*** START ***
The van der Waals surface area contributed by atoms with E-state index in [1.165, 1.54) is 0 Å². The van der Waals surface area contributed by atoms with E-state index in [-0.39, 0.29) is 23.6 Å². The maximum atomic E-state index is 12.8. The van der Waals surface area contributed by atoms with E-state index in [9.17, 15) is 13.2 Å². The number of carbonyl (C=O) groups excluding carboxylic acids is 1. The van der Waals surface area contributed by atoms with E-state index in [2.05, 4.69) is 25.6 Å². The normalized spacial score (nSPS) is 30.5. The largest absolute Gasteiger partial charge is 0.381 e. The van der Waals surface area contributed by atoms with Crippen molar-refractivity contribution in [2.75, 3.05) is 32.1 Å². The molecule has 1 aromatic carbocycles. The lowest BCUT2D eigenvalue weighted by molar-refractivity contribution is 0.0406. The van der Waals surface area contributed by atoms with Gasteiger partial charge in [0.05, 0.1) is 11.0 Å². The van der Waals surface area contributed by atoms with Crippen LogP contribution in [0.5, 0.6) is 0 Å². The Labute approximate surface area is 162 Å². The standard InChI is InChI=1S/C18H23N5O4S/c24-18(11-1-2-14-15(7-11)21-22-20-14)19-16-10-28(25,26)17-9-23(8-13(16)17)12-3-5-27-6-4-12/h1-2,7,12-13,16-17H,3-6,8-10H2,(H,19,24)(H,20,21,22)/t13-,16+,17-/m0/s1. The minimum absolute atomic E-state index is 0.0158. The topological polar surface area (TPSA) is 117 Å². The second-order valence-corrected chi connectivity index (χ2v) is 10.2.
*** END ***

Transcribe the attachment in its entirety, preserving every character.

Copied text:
The van der Waals surface area contributed by atoms with E-state index in [1.165, 1.54) is 0 Å². The van der Waals surface area contributed by atoms with E-state index in [-0.39, 0.29) is 23.6 Å². The maximum atomic E-state index is 12.8. The van der Waals surface area contributed by atoms with E-state index in [9.17, 15) is 13.2 Å². The number of carbonyl (C=O) groups excluding carboxylic acids is 1. The van der Waals surface area contributed by atoms with E-state index in [2.05, 4.69) is 25.6 Å². The normalized spacial score (nSPS) is 30.5. The largest absolute Gasteiger partial charge is 0.381 e. The van der Waals surface area contributed by atoms with Crippen molar-refractivity contribution in [2.75, 3.05) is 32.1 Å². The molecule has 1 aromatic carbocycles. The lowest BCUT2D eigenvalue weighted by molar-refractivity contribution is 0.0406. The van der Waals surface area contributed by atoms with Gasteiger partial charge in [0.05, 0.1) is 11.0 Å². The van der Waals surface area contributed by atoms with Crippen LogP contribution in [0.5, 0.6) is 0 Å². The Labute approximate surface area is 162 Å². The standard InChI is InChI=1S/C18H23N5O4S/c24-18(11-1-2-14-15(7-11)21-22-20-14)19-16-10-28(25,26)17-9-23(8-13(16)17)12-3-5-27-6-4-12/h1-2,7,12-13,16-17H,3-6,8-10H2,(H,19,24)(H,20,21,22)/t13-,16+,17-/m0/s1. The minimum absolute atomic E-state index is 0.0158. The topological polar surface area (TPSA) is 117 Å². The second-order valence-corrected chi connectivity index (χ2v) is 10.2.